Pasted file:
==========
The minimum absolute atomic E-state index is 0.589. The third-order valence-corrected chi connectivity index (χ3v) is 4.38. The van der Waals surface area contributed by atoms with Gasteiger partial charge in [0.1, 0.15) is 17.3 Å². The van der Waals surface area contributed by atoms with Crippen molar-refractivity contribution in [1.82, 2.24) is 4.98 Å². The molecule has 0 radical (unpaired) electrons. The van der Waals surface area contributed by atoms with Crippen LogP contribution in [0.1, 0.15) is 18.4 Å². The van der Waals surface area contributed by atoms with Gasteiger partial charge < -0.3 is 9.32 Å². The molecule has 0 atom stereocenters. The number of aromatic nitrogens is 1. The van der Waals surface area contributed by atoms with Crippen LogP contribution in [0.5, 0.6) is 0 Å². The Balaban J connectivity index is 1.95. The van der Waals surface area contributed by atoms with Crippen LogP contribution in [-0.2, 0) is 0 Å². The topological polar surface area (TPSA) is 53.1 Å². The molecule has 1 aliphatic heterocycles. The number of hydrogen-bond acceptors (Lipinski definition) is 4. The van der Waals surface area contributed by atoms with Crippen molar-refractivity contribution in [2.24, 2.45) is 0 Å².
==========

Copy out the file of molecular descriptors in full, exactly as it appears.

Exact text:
The minimum absolute atomic E-state index is 0.589. The third-order valence-corrected chi connectivity index (χ3v) is 4.38. The van der Waals surface area contributed by atoms with Gasteiger partial charge in [0.1, 0.15) is 17.3 Å². The van der Waals surface area contributed by atoms with Crippen molar-refractivity contribution in [1.82, 2.24) is 4.98 Å². The molecule has 0 radical (unpaired) electrons. The van der Waals surface area contributed by atoms with Crippen LogP contribution in [0.1, 0.15) is 18.4 Å². The van der Waals surface area contributed by atoms with Gasteiger partial charge < -0.3 is 9.32 Å². The molecule has 0 atom stereocenters. The number of aromatic nitrogens is 1. The van der Waals surface area contributed by atoms with Crippen LogP contribution in [0.5, 0.6) is 0 Å². The Balaban J connectivity index is 1.95. The van der Waals surface area contributed by atoms with Crippen LogP contribution in [-0.2, 0) is 0 Å². The topological polar surface area (TPSA) is 53.1 Å². The molecule has 1 aliphatic heterocycles. The number of hydrogen-bond acceptors (Lipinski definition) is 4. The van der Waals surface area contributed by atoms with Crippen molar-refractivity contribution in [2.24, 2.45) is 0 Å².